The driver-focused dashboard and low-slung seats offers a sporty driving feel
The quality of materials at large is good and we particularly liked the stitching on the leather seats which looks like it belongs to a more expensive car. The plastics at some places could’ve been better. Where the Civic’s interior falls short is when it comes to ergonomics which is surprising considering the user-friendly interiors of most of their cars. The ports for HDMI, USB and the 12V charging socket are hard to reach and to access the USB port for the rear, one has to get into below the front centre armrest to access it. Odd.
The Civic comes with the necessary equipment which seems to be at par with the rivals. You get a 7.0-inch touchscreen infotainment display with Apple CarPlay and Android Auto, an eight-way power adjustable driver’s seat and a smart key (which can be used to turn the engine on and off, operate the sunroof and power windows and open the boot) are standard. Other kit on the new Civic includes push-button start, automatic wipers and a fully-digital 7.0-inch MID in the instrument cluster that displays information including access to a connected smartphone’s phone book, call history and music, along with average fuel efficiency and the distance to empty.
The rear seat of the Honda Civic lacks space & leaves a lot to be desired
The rear seats of the Civic are a tad low and that is done intentionally to liberate more headroom in a car with a sloping roofline. This makes ingress and egress difficult particularly for the elderly who are likely to occupy the back seats all the time. When you sit in them, you don’t get the sense of space that you expect from a D-segment sedan. In fact, the City seems to offer more space. The legroom is adequate but no more and the headroom, though not very tight is still scarce. The hump of the middle seat is accentuated making it best for two and not three. The thigh support is average making long drives a bit tedious. It is surprising because Honda has always been the champion of carving out more space in a compact footprint.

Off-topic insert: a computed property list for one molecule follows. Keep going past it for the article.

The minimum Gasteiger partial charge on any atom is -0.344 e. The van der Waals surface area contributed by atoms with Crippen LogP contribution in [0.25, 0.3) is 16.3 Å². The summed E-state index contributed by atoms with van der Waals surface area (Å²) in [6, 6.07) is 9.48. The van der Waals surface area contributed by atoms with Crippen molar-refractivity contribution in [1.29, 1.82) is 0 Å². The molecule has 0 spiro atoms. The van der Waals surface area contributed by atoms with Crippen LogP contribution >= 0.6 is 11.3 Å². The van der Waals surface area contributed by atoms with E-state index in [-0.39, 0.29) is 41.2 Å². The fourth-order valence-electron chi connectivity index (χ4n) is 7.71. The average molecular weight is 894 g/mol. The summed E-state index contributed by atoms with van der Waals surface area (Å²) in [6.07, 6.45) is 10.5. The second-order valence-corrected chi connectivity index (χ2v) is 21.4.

Performance - Honda is offering the Civic in India with two engine options. Starting with the petrol, it’s the 1.8-litre unit that outputs 141 HP and 174 Nm. The engine is smooth and refined but the gearbox choice plays spoilsport as far as enthusiasm goes because it’s slow to respond, has the rubber band effect in the top-end and overall performance isn’t impressive for a Civic. The bottom-end isn’t strong and the more you rev the motor, the more it rewards you with progress. Redline comes in at 6500 RPM and the Civic petrol does have a good top-end, making a sporty snarl past 5000 RPM. A manual gearbox would have been really welcome in the Civic petrol as the engine is a gem but the CVT box doesn’t let one exploit the best out of this VTEC mill.
The manual gearbox on the diesel Civic is smooth but the CVT isn't exciting
Coming to the better engine on offer on the Honda Civic, it happens to be the 1.6-litre i-DTEC unit that also powers the CR-V but unlike the crossover, the Civic uses a 6-speed manual gearbox and not a 9-speed automatic. The oil burner lacks refinement, is vocal, more so as you rev it past the mid-range. It does excel in drivability with good low-end punch, turbo lag being very well contained. Top-end is lacking but the engine is free revving and reaches 4800 RPM on the tachometer. The 6-speed gearbox is smooth shifting and the clutch is light too.
The Honda Civic is a frugal car, both engines get the option of an ECON mode for reducing fuel consumption and the ARAI rated mileage is a stellar 26.8 km/l for the diesel, the petrol manages 16.5 km/l. The cluster also changes the light from green to white when you get hard on the accelerator, thereby signifying when you are driving frugally. The Civic is equipped with low rolling resistance tyres and a low coefficient of drag which helps it be so frugal. That said, the gearbox should have been swapped with the petrol getting a manual and the diesel getting an automatic!